DCA - SEBI co-ordination

To ensure closer co-ordination between Department of Company Affairs and Securities and Exchange Board of India on issues such as tracking down vanishing companies, companies defaulting in payment to deposit holders as well as improving investor protection, the Finance Ministry has appointed DCA Secretary Dr. P.L. Sanjeeva Reddy as a Director on the board of SEBI. 

The government is also reported to be considering to make wide ranging modifications to the second Companies Amendment Bill to be introduced in the Lok Sabha in the winter session. These would include amendment to the Monopolies and Restrictive Trade Practices Act and inclusion of co-operatives within the purview of the Companies Act. 

NBFC equity norms eased

The union finance ministry on 27.03.2000 further liberalised the guidelines for foreign investment in non-bank finance companies. 

The minimum equity investment in a fully owned unit has been reduced to $ 5 million from the previous $ 50 million. The minimum equity investment in the holding company has, however, been retained at $ 50 million. 

The new guidelines also specify that the 100 per cent subsidiary will have to divest a minimum of 25 per cent equity to the public within three years. 

All fee based foreign ventures are now required to have a minimum capitalisation of $ 0.5 million irrespective of the foreign equity level. 

Insurers may pay up to 15% commission in non-life : IRDA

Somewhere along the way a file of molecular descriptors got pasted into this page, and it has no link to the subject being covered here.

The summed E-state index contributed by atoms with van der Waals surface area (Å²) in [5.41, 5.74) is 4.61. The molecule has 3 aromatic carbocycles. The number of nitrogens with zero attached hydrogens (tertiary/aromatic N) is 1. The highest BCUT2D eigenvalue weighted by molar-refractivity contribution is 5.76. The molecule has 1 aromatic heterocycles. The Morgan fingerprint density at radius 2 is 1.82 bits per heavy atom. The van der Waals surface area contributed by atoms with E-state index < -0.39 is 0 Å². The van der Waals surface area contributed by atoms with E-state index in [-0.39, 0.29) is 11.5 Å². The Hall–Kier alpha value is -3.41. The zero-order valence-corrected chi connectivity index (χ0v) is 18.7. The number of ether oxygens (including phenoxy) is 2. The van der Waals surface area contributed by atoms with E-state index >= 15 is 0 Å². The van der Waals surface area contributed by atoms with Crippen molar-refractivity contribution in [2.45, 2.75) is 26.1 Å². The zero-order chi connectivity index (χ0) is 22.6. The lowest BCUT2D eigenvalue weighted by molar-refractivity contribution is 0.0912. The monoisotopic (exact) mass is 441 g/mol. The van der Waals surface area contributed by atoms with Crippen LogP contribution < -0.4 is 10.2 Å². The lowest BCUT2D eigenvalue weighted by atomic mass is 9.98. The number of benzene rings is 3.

The Insurance Regulatory and Development Authority (IRDA) will permit insurance companies to pay a higher agency commission of upto 15 per cent in the non-life sector. The authority is also proposing to permit `combined agency' licences to agents, whereby an agent can sell products of one non-life and one life insurance company. 

This was disclosed by IRDA Chairman, Shri N.I. Rangachary while speaking at a seminar on distribution of life insurance in new environment organised by the Jeevan Vidya Trust in Mumbai on January 25, 2000. 

At present, commissions on non-life insurance business on traditional business is at 5 per cent, while on some select business, it is 10 per cent. Commission on non traditional business is 15 per cent. 

To obtain a combined agency licence, an agent would however, have to undergo a slightly longer duration of training. "The idea behind having agents stick to one company is that companies will be investing in training new agents. 

Insurance premium paid on policies issued by private companies will have the same tax benefits as those enjoyed by the LIC. "Section 88 of the Income-Tax Act refers to life premium and the only condition is that the policy is kept in force, Mr. Rangachary said.